When a soldier serves 20 years he or she receives a generous pension and heavily subsidized medical care for life as well as continued access to the exchanges and commissaries. Any soldier who leaves with an honorable discharge can have his college tuition paid for in full as well as some additional allowances for books and other expenses. The average retirement grade for an officer who serves 20 years is just below Lieutenant Colonel while the average for an enlisted man is First Sergeant, earning base salaries of \$98,391 and \$51,072 respectively. The base salary can be and normally is augmented by combat pay, incentive pay and hazardous duty pay.
There are several formulae in use for calculating retirement pay, but it traditionally has been in the range of 2.5% for every year served, meaning that twenty years of service would equate to 50% of final salary as a retirement that would subsequently be adjusted upwards for cost of living increases and also to correspond with pay raises awarded to the active duty military. A study using 2004 pay rates concluded that the officer’s retirement would wind up costing the government more than \$1 million, while that of the enlisted man would be nearly \$565,000. And that does not include the health care benefits. As the average age of an officer retiree would be 45 and 41 for the enlisted man most former soldiers subsequently start a second career or begin working for a defense contractor.
These retirement benefits are part of the legacy costs of a large professional army, but the real kicker is the burgeoning disability and medical costs, which are likely to break the bank over the next twenty years. Such expenses normally do not peak until well after the time of military service and all military personnel, not just retirees, benefit from them. The current rates for both disability and care are already far higher than in previous conflicts, largely because debilitating conditions like exposure to toxic chemicals and Post Traumatic Stress Disorder are now covered.
As in the civilian economy, health care costs for the military are increasing much faster than inflation. As of mid-2013, 866,181 soldiers were considered casualties of Iraq and Afghanistan. A Harvard Kennedy School study estimates that each of those soldiers will require on average \$2 million in medical care during their lifetimes, for a total of \$1.7 trillion. That number is clearly higher now and will increase with every new war.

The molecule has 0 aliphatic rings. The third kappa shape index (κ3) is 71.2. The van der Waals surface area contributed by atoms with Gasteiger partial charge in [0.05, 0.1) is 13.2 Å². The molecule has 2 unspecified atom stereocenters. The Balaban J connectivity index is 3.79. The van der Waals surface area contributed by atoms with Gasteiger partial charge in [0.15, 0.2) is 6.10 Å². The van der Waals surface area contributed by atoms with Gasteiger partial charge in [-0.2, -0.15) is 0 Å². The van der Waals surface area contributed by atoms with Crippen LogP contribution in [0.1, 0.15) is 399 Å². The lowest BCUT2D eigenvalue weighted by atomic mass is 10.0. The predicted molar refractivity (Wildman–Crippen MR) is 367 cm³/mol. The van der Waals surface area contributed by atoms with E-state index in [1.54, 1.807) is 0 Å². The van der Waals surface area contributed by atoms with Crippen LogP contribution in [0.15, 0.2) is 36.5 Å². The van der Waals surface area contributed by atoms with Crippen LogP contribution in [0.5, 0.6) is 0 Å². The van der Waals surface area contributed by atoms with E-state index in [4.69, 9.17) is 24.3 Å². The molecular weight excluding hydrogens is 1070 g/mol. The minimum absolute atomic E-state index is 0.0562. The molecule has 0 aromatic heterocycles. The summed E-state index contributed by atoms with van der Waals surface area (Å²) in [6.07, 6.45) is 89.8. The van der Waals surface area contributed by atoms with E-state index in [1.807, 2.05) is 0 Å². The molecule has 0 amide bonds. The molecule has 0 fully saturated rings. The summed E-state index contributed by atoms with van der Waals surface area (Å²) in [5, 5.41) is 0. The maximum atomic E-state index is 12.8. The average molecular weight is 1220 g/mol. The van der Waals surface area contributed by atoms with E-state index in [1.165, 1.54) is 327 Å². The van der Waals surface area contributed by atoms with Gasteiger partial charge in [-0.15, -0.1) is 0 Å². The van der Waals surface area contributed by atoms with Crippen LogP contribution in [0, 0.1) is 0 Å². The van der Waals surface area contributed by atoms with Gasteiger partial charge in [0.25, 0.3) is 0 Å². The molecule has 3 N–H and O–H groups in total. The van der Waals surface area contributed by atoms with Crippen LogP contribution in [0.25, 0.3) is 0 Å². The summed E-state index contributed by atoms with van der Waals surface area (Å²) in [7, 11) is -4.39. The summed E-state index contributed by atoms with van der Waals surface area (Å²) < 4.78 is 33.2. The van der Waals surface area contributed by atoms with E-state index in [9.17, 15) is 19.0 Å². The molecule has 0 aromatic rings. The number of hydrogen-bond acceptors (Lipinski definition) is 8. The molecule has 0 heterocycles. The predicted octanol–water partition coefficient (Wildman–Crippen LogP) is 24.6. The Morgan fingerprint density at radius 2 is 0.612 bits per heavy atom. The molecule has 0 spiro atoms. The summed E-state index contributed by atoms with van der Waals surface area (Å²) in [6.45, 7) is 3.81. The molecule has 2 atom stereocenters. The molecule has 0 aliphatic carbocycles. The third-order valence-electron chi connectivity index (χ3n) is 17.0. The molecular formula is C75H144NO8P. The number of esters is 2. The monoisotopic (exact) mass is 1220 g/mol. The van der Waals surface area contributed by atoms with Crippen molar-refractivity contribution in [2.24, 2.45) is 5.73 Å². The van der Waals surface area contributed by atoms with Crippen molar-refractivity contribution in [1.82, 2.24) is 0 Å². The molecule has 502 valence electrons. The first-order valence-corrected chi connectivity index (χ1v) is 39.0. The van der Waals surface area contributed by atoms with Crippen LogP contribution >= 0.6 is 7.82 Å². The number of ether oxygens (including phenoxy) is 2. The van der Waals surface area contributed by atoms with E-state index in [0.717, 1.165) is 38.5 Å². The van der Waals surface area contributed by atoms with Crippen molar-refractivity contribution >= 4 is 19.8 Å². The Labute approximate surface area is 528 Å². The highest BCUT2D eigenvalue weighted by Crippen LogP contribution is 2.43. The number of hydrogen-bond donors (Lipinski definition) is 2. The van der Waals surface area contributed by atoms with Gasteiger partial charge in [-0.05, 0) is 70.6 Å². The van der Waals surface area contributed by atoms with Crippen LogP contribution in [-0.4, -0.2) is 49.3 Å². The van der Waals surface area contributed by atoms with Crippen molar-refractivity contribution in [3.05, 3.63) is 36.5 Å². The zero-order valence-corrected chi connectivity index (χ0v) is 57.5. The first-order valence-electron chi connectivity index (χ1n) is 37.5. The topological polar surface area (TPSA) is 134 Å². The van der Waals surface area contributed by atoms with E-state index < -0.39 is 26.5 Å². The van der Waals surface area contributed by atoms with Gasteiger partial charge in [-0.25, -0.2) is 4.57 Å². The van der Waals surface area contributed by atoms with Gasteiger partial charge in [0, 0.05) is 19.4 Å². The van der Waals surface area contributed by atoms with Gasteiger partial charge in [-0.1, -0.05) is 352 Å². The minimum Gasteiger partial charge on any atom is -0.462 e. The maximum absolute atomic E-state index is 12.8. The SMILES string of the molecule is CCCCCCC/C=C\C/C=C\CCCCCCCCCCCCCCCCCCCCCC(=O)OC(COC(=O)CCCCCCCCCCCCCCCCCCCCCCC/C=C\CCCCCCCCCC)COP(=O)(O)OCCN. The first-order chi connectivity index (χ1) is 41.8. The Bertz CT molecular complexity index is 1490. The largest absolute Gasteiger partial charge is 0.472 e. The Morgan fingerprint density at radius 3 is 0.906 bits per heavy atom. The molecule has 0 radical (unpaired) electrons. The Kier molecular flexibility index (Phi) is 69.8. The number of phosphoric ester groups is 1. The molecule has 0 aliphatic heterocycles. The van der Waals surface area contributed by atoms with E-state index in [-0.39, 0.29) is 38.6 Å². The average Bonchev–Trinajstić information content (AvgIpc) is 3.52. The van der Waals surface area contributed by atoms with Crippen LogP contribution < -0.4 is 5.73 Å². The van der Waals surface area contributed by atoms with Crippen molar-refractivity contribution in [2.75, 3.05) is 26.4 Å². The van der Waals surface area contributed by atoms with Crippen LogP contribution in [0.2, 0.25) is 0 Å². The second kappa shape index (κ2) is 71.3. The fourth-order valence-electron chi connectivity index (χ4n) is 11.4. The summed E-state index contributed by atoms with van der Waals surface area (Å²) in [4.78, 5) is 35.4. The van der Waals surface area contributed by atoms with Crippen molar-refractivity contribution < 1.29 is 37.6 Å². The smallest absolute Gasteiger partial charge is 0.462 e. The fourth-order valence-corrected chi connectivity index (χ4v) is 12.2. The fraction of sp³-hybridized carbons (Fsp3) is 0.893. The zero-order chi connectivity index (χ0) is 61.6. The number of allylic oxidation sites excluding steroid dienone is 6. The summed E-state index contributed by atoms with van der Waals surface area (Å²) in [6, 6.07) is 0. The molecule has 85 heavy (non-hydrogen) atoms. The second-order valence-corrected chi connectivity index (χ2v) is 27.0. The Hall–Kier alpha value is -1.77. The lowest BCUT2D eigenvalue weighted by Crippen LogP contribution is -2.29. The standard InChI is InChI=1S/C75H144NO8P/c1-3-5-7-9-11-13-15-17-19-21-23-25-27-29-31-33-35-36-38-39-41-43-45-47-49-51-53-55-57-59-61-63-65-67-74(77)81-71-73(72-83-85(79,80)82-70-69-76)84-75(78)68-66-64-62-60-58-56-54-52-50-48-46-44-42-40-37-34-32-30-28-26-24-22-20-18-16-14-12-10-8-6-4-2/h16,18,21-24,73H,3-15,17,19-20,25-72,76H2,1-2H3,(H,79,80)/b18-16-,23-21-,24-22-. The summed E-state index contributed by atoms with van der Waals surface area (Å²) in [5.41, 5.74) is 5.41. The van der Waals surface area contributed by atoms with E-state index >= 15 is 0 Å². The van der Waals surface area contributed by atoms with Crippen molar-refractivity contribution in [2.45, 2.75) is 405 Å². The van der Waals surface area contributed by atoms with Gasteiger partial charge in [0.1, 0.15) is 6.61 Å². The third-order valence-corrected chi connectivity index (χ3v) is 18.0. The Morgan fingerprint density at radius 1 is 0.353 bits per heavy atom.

It is true that military personnel, subject to immediate reassignment worldwide, are subject to stresses that do not exist in the civilian sector. But the argument that they deserve extra pay and benefits because they do a dangerous job would appear to have only limited validity. To be sure those who actually fight have paid a heavy price with 6845 dead since 9/11, but relatively few soldiers, sailors, marines and airmen are ever actually in harm’s way. Overall what has been described as the tooth-to-tail ratio in the U.S. military is one to three, which means that for every soldier who has a combat military occupational specialty (MOS) or a combat support role there are three more who are non-combatants. And the ratio is actually more unbalanced than that as combat units also include numerous soldiers in headquarters and support functions. As a general rule, anyone in a war zone receives combat pay or equivalent bonuses whether they actually are engaged in fighting or not, meaning that providing cash incentives for those who actually endure extra risk has largely been expunged from the system.
A 2010 study revealed that fully 40% of military personnel had never been deployed overseas at all during the decade of war in Afghanistan and Iraq. The branches of military service that are highly infrastructure dependent, the Navy and Air Force, have very few personnel that play any kind of combat role at all in the type of warfare that has prevailed in the past fifteen years. Studies have demonstrated that it would be far cheaper to turn over many of the support and noncombatant functions to civilians or contractors who would not require the military’s extensive health care and other benefits or the generous retirements.
So it should surprise no one to learn that we Americans have a military establishment poorly designed to fight twenty-first century wars that is above all a money pit. Soldiers have been rightly or wrongly idolized since 9/11 and Pentagon brass have been able to take advantage of that fact to push pay and allowances up well beyond the point where there is a reasonable return and commitment based on the actual service provided. To be sure personnel costs are only one part of Defense Department extravagance but it is a highly volatile part driven by an increasing awareness of the physical and mental damage inflicted on many of the soldiers and marines who actually do the fighting.
Perhaps it is time to begin to come to the realization that America’s apparently insatiable appetite for war has just become too expensive for the nation to bear. The United States does not need a modern Praetorian Guard that is becoming overindulged with pay and privileges and it is perhaps time to return to the principles of the Founding Fathers who envisioned a military establishment consisting largely of citizen soldiers who would be prepared to fight to the death to defend their homes but would find it unimaginable to be going to war in Fallujah or Kandahar.